Open Up and Share

Managing to get back and watch the recorded session True Stories of Openness with Alan Levine was well worth it.

I have never been one to hold my thoughts, ideas or questions to myself.  Some people have mentioned that motivation not to share comes from a competitive or selfish base.  I disagree with this completely. I am an extremely competitive person.  I want to win every game I play, regardless of who I am competing against! This does not equate to me holding all my cards to my chest.

Insecurity was another reoccurring theme throughout the recording. People suggested feeling self conscious recording themselves, or sharing their ideas because they considered them “mediocre” and were worried about “other people’s judgements”.

I find this intriguing that as lead learners we have this expectation of our students to stand before their peers and talk, record and construct in a social arena yet we struggle with these things ourselves.

We live in a world of over 7 billion people.  To think that our experiences and ideas are completely unique and not  shared by someone else is somewhat irrational. When we open up and share our experiences we connect and build upon our understandings. What we won’t know is how this may positively impact on others.

Today I also read this blog by Angela Watson responding to a keynote by Maya Angelou as part of the ASCD conference in Chicago.  Angela wrote:

“I have set my rainbow in the clouds, and it will be the sign of the covenant between me and the earth.”

”… the truth is, I had a lot of rainbows in my life. Black ones and white ones, fat ones and skinny ones, pretty ones and plain ones, gay ones and straight ones, rich ones and poor ones. All sorts of rainbows in my clouds.”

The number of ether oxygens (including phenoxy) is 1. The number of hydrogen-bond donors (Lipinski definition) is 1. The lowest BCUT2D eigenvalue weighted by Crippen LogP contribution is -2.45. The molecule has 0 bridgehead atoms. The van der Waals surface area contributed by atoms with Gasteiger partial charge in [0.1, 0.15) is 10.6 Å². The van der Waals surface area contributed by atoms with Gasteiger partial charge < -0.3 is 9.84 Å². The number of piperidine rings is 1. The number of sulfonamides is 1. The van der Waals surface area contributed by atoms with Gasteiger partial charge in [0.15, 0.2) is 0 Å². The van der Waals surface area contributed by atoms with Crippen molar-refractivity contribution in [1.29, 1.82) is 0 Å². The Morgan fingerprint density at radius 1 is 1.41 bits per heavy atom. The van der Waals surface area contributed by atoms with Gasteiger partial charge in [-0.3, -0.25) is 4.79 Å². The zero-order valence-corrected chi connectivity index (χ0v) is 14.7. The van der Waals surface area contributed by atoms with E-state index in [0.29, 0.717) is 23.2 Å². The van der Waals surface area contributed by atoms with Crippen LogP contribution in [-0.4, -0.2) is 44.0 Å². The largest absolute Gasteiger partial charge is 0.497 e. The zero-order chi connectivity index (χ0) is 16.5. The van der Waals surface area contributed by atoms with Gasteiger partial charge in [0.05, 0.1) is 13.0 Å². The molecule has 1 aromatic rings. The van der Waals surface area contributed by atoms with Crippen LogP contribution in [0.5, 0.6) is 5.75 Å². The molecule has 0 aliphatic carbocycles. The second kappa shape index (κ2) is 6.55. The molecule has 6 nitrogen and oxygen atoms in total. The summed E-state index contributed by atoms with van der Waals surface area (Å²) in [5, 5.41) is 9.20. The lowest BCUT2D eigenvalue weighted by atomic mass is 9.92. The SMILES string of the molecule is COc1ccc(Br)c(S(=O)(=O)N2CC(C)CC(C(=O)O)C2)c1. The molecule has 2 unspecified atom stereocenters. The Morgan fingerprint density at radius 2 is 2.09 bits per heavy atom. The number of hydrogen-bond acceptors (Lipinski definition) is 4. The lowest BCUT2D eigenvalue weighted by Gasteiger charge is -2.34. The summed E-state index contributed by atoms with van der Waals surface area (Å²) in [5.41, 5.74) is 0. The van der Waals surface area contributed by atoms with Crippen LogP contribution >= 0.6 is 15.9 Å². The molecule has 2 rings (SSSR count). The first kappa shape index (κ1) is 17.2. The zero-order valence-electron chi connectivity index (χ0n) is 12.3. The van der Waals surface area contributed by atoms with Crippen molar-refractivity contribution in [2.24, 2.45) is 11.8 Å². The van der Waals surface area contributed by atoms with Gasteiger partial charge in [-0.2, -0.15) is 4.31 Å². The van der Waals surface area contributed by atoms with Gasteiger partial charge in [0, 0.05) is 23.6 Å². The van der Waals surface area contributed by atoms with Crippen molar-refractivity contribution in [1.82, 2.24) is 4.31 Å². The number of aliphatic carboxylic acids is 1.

She told us about several important rainbows in her life, beginning with her uncle Willy. She described him as “poor, black, crippled, and living during the era of lynchings.” Disadvantaged in every way. And yet he taught her to memorize the times tables so she could work in the family’s store. She learned later on that her Uncle Willy has done the same for other children, including a young boy who  later became a mayor in Arkansas. Uncle Willy didn’t let his limitations keep him from teaching what he knew, and he was a rainbow in the clouds for countless others simply by doing what he could to give them opportunities and hope.

Creative Commons Double-alaskan-rainbow

Creative Commons Double-alaskan-rainbow

I love reminders like this, because as there is a huge push for teachers to take advantage of the amazing technology and opportunities to connect using social media (twitter, google+ etc) we dont have to be connected globally to share.  ‘Uncle Willy’ gave of himself what he could and we all should.

We all have a story, a passion, a skill that we can share with others, so let us be rainbows in the clouds.


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